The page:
I am a Research Fellow at the Centre for Postdigital Cultures and a member of Information as Material  editorial collective. Before joining Coventry in 2018, I was a Lecturer in English and Visual Culture at the University of Westminster. I completed my PhD at the Department of English Studies, Durham University, supervised by Professor Patricia Waugh and funded by the Von Huegel fellowship and the Durham Doctoral Studentship. I was an Eccles Centre Fellow in American Studies at the British Library in 2014 and a visiting researcher at Dartmouth College, USA in April 2015. In 2018, I will be a Reese Fellow for American Bibliography and the History of the Book in the Americas and a visiting reseracher at the Getty Research Institute library.


My research is positioned at the intersection of cultural studies, publishing, and art history and theory. My interests include experimental and independent publishing, artists’ books, print cultures, economies of cultural production, artists’ collectives and forms of self-organisation, experimental art and writing, as well as intersections of humanities, technology and law.


I have recently completed my fist book – The is not a copy: writing at the Iterative Turn (Bloomsbury Academic 2018) – which investigates the implications of the propensity to copy as a creative practice in contemporary culture. In this project, I explore contemporary approaches to cultural production as a manifestation of what I call the Iterative Turn in order to re-think copying in art and writing as a critical praxis.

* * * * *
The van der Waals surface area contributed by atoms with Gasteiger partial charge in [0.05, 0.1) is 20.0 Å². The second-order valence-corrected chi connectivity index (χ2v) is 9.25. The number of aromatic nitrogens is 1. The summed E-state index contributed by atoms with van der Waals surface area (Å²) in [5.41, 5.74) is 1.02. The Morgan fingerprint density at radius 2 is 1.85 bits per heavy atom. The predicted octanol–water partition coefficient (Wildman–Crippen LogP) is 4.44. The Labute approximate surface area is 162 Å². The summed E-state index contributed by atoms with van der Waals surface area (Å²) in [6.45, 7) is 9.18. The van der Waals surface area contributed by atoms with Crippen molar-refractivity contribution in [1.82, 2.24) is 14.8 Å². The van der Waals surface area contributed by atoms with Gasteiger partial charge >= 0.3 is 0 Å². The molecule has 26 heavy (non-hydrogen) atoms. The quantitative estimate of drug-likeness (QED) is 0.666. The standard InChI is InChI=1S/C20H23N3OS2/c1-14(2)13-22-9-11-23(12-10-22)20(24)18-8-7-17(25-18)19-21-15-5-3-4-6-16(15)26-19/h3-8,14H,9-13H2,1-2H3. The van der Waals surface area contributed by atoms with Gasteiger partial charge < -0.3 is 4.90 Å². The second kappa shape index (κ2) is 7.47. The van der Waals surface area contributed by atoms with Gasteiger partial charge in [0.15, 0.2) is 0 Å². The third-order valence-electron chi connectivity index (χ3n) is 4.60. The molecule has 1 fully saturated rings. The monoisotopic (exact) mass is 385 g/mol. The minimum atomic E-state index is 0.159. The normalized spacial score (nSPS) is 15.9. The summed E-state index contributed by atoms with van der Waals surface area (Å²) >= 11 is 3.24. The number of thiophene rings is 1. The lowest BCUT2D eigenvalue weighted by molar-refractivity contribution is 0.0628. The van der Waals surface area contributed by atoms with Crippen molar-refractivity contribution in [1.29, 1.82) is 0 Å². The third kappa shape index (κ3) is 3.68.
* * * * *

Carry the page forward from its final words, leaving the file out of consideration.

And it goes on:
My current research builds on ideas explored in my monograph and interrogates diverse developments triggered by or related to The Iterative Turn, including the emergence of curatorial culture as a dominant contemporary model of cultural production, practices of re-performance and re-staging exhibitions, and contemporary uses of appropriation in digital media, film, and photography. These interests are related to my ongoing project – Appropriation Now – exploring the history of appropriation art from 1970s to the present.


My second monograph, in progress, focuses on self-publishing as an artistic strategy from 1960s onwards. The project explores transformations of reproduction technologies as they impact on production and distribution models of art and writing in the late 20th and early 21st centuries. The project explores diverse forms of self-publishing  – from artists’ books, through ephemera, zines and photo-books, to contemporary forms of post-digital print – to ask questions about changing economies of cultural production. In the book, I focus in particular on exploring the role of self-publishing as a tool of self-organisation and collectivism and the role of DIY practices in the field of cultural production.


I have a long-standing interest in hybrid creative-critical forms and in alternative forms of making research public. In 2015/16, I curated a series of events at Carroll/Fletcher gallery in London showcasing contemporary experimental writing practices and interrogating ideas of experimentation in the arts today. I was also the organiser of the UK premiere of Mark Amerika’s Immobilité, an experimental mobile phone film, which was shown in May 2016 at the Regent Street cinema in London, and a curator of Forms of Criticism symposium at Parasol Unit, London in June 2016. The latter brought together artists, curators, critics, writers and academics engaging in hybrid creative-critical practices.


PhD, Durham University, UK

MA, King’s College London, UK

PGCHE, University of Westminster, UK

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    Kaja Marczewska

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